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Â Hawkish language was heard at a hearing organised by the centre-right EPP political group in the European Parliament on Tuesday 21st April, withÂ lawmakers arguing that the best deterrence was to be ready for war.
MEP Tunne Kelam, who chaired the meeting, said that Russia had become the EU's adversary and that its next target would be the Baltic states. When this happens, the West's credibility would be put to the test, he warned.
Kelam appeared to echo remarks from Estonian President Toomas Ilves, who recently said that the lack of commitment from NATO to defend hisÂÂ country could mean the death of the alliance.
As Romanian MEP Cristian Dan Preda remarked, a majority of Romanians believe Putin will not stop until he unites Russia with Transnistria, in Moldova, via the southern territories of Ukraine. Dan Preda is political coordinator for the Committee on Foreign Affairs in the EPP group.
Roland Freudenstein, Deputy Director and Head of Research of the Martens Centre, the EPP think tank, went even further, saying that Putin wantedÂÂ to destroy, at least morally and politically, the two decisive euro-Atlantic institutions, the EU and NATO.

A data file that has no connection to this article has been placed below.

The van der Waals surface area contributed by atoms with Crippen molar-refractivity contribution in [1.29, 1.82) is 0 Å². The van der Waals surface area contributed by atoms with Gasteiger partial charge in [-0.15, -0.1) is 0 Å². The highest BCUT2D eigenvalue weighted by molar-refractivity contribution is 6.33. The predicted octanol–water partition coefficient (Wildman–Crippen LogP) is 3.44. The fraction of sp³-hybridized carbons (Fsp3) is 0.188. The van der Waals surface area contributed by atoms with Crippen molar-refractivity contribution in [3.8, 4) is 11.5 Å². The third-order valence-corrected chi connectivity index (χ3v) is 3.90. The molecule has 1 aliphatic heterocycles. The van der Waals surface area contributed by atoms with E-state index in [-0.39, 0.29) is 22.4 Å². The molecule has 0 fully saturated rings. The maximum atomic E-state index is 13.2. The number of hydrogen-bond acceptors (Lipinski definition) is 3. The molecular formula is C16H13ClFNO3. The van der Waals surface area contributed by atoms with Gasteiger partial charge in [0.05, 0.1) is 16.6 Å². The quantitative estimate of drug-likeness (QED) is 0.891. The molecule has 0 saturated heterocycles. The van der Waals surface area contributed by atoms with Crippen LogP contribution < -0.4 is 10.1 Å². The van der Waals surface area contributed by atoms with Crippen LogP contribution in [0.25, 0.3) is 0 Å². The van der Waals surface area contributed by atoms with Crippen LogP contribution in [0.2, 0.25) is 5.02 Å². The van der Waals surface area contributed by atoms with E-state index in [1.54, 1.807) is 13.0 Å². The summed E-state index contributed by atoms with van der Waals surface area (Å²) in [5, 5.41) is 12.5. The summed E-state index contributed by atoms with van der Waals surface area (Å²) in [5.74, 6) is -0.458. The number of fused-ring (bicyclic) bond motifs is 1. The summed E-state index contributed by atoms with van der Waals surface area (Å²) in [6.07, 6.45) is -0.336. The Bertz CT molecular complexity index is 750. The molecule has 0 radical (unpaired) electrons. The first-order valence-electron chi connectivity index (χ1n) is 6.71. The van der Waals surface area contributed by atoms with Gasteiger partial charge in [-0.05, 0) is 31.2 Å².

Such hawkish language from the European People's Party (EPP) is significant because of the party's deep roots within Europe's corridors of power. The EPP is the largest political group in the European Parliament, and the party behind the nomination of Jean-Claude Juncker as President of the European Commission. It has the support of some of Europe's most powerful leaders, including Angela Merkel, the German Chancellor.
Renaissance of the West
Freudenstein, who recently co-authored a booklet published by theÂÂ Martens Centre, The Renaissance of the West, regrettedÂÂ that with all of the awareness of the new Russian threat, Europe'sÂÂ readiness to go to war had not been properly discussed in public.
"That needs to change [...] We have to make clear that yes, we areÂÂ willing to go to war, for what we consider existential principles ofÂÂ Europe's future," he said.